November 2011

It is perhaps the first time in memory that chicken and kale were the subject of comparison – as reported in the Associated Press, Chick-fil-A has gone after a Vermont artist and his mark EAT MORE KALE, alleging that there is a likelihood of confusion between this mark and Chick-fil-A’s own mark EAT MORE CHIKEN. Bo Muller-Moore, the artist in question, produces various goods with the phrase EAT MORE KALE printed on them. Muller-Moore states that his mark began as a statement on t-shirts supporting local farmers – kale apparently grows quite well in Vermont. Sale of the shirts took off, so Muller-Moore expanded his “kale” product line to include sweatshirts, bumper stickers and the like.

This isn’t the first time that Muller-Moore and Chick-fil-A have crossed paths. A few years ago, the two engaged in a battle of legal letters that eventually burned itself out. Muller-Moore continued making his products under the assumption that the issue had gone away. (more…)

Like ButtonFacebook settled with the FTC today over its chameleon-like  privacy policy reports Gizmodo, putting the user into the driver’s seat for privacy settings. No more Big-Daddy-Knows-Best privacy changes.  FTC announced that given the long history of Facebook privacy changes and broken promises, it issued an order that Facebook be barred from making misrepresentations about the privacy of user’s personal information and users must opt-in to future privacy changes. Facebook must also prevent access of a user’s materials more than 30 days after his or her account is deleted, address privacy issues in new and existing products and services available on the site, and obtain regular third party audits of its privacy practices to ensure ongoing compliance with the FTC order.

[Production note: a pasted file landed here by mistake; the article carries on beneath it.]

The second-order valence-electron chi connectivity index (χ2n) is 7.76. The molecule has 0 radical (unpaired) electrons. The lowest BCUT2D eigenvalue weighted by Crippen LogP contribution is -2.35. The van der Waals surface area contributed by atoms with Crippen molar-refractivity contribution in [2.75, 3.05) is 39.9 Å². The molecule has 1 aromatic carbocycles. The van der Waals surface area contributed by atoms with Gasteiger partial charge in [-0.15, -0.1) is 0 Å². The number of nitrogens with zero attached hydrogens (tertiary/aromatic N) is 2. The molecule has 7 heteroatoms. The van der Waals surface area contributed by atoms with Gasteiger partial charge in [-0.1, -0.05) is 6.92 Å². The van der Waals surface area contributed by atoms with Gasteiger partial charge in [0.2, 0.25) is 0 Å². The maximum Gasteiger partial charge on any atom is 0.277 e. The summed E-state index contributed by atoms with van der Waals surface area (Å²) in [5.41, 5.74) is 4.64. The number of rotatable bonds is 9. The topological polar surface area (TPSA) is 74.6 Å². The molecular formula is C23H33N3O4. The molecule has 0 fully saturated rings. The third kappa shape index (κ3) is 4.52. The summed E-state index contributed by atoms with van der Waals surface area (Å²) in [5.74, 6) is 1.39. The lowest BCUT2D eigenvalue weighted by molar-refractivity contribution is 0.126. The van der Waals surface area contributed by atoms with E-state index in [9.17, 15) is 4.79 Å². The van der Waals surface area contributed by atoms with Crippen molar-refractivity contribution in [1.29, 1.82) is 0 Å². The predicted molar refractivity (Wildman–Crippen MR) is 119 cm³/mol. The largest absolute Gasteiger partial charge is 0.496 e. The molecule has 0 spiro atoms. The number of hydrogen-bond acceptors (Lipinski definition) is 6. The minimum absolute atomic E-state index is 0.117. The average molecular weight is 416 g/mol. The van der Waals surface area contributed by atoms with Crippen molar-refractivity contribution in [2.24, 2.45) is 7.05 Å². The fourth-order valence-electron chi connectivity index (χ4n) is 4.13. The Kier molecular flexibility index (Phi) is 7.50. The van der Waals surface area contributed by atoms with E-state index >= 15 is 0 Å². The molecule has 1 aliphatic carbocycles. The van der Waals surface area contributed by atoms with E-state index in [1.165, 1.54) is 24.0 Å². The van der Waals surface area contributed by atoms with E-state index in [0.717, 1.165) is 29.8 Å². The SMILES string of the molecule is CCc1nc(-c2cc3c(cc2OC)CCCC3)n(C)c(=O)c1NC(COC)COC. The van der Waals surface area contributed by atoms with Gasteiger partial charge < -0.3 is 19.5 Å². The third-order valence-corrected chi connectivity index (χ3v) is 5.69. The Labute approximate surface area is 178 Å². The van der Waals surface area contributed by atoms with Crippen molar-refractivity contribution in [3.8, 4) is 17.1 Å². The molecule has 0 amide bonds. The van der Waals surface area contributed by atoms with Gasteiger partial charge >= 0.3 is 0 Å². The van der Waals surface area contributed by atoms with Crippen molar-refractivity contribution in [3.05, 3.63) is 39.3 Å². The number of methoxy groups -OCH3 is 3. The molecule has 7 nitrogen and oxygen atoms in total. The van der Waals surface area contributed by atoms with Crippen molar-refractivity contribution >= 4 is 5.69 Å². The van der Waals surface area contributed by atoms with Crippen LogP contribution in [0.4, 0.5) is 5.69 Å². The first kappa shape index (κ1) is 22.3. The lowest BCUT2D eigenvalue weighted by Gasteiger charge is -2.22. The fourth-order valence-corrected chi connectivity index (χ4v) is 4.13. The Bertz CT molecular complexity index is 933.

Next week, the Supreme Court will hear oral arguments in the method patent infringement case of Mayo Collaborative Services v. Prometheus Laboratories, Inc. The question presented is as follows:

“Whether 35 U.S.C. § 101 is satisfied by a patent claim that covers observed correlations between blood test results and patient health, so that the claim effectively preempts all uses of the naturally occurring correlations, simply because well-known methods used to administer prescription drugs and test blood may involve ‘transformations’ of body chemistry.” (more…)

Despite all of “The Fame,” even Lady Gaga doesn’t win them all. Recently, Gaga was on the losing end of a domain name dispute regarding the domain “ladygaga.org.” Gaga had brought a domain name complaint under the Internet Corporation for Assigned Names and Numbers’ (“ICANN”) Uniform Domain Name Dispute Resolution Policy (“UDRP”) against a fan operating the domain ladygaga.org. Gaga alleged that the domain had been registered and was being used in bad faith, that the fan had no rights or legitimate interests in the domain, and the domain infringed Gaga’s mark LADY GAGA.

The fan countered that she was operating an unofficial, non-commercial fan site about Gaga. The fan explained that the site did not contain any sponsored or otherwise commercial links, and as such, the fan was making a legitimate, non-commercial fair use of the domain name. (more…)